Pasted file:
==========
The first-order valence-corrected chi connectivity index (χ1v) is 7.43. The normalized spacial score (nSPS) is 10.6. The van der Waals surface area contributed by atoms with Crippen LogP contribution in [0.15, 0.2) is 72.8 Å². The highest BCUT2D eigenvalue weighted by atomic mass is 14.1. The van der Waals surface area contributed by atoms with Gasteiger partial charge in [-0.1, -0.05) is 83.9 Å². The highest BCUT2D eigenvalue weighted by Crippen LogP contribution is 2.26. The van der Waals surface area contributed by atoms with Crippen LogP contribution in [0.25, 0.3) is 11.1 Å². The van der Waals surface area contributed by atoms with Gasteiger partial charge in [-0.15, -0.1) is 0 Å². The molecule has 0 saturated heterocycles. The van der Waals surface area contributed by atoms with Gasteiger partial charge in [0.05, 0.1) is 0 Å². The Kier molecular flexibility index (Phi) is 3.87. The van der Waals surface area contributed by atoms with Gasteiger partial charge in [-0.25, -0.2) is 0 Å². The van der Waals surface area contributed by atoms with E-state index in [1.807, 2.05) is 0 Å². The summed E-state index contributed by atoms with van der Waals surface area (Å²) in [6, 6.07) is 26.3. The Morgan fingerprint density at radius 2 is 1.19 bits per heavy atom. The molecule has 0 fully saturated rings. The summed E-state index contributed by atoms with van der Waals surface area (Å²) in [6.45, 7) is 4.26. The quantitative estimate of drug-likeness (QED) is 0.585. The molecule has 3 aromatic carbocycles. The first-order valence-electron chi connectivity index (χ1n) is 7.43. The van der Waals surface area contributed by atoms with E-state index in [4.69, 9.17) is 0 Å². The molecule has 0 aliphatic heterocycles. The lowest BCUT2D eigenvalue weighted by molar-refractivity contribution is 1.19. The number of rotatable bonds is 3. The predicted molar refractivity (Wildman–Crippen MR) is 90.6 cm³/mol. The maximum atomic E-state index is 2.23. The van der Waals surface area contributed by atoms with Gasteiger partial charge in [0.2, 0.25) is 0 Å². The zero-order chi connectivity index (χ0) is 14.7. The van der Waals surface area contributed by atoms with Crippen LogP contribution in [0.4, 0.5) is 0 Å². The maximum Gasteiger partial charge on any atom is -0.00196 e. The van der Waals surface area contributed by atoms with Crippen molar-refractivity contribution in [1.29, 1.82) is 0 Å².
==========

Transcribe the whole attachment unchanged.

The first-order valence-corrected chi connectivity index (χ1v) is 7.43. The normalized spacial score (nSPS) is 10.6. The van der Waals surface area contributed by atoms with Crippen LogP contribution in [0.15, 0.2) is 72.8 Å². The highest BCUT2D eigenvalue weighted by atomic mass is 14.1. The van der Waals surface area contributed by atoms with Gasteiger partial charge in [-0.1, -0.05) is 83.9 Å². The highest BCUT2D eigenvalue weighted by Crippen LogP contribution is 2.26. The van der Waals surface area contributed by atoms with Crippen LogP contribution in [0.25, 0.3) is 11.1 Å². The van der Waals surface area contributed by atoms with Gasteiger partial charge in [-0.15, -0.1) is 0 Å². The molecule has 0 saturated heterocycles. The van der Waals surface area contributed by atoms with Gasteiger partial charge in [0.05, 0.1) is 0 Å². The Kier molecular flexibility index (Phi) is 3.87. The van der Waals surface area contributed by atoms with Gasteiger partial charge in [-0.25, -0.2) is 0 Å². The van der Waals surface area contributed by atoms with E-state index in [1.807, 2.05) is 0 Å². The summed E-state index contributed by atoms with van der Waals surface area (Å²) in [6, 6.07) is 26.3. The Morgan fingerprint density at radius 2 is 1.19 bits per heavy atom. The molecule has 0 fully saturated rings. The summed E-state index contributed by atoms with van der Waals surface area (Å²) in [6.45, 7) is 4.26. The quantitative estimate of drug-likeness (QED) is 0.585. The molecule has 3 aromatic carbocycles. The first-order valence-electron chi connectivity index (χ1n) is 7.43. The van der Waals surface area contributed by atoms with E-state index in [4.69, 9.17) is 0 Å². The molecule has 0 aliphatic heterocycles. The lowest BCUT2D eigenvalue weighted by molar-refractivity contribution is 1.19. The number of rotatable bonds is 3. The predicted molar refractivity (Wildman–Crippen MR) is 90.6 cm³/mol. The maximum atomic E-state index is 2.23. The van der Waals surface area contributed by atoms with Gasteiger partial charge in [0.2, 0.25) is 0 Å². The zero-order chi connectivity index (χ0) is 14.7. The van der Waals surface area contributed by atoms with Crippen LogP contribution in [0.4, 0.5) is 0 Å². The maximum Gasteiger partial charge on any atom is -0.00196 e. The van der Waals surface area contributed by atoms with Crippen molar-refractivity contribution in [1.29, 1.82) is 0 Å².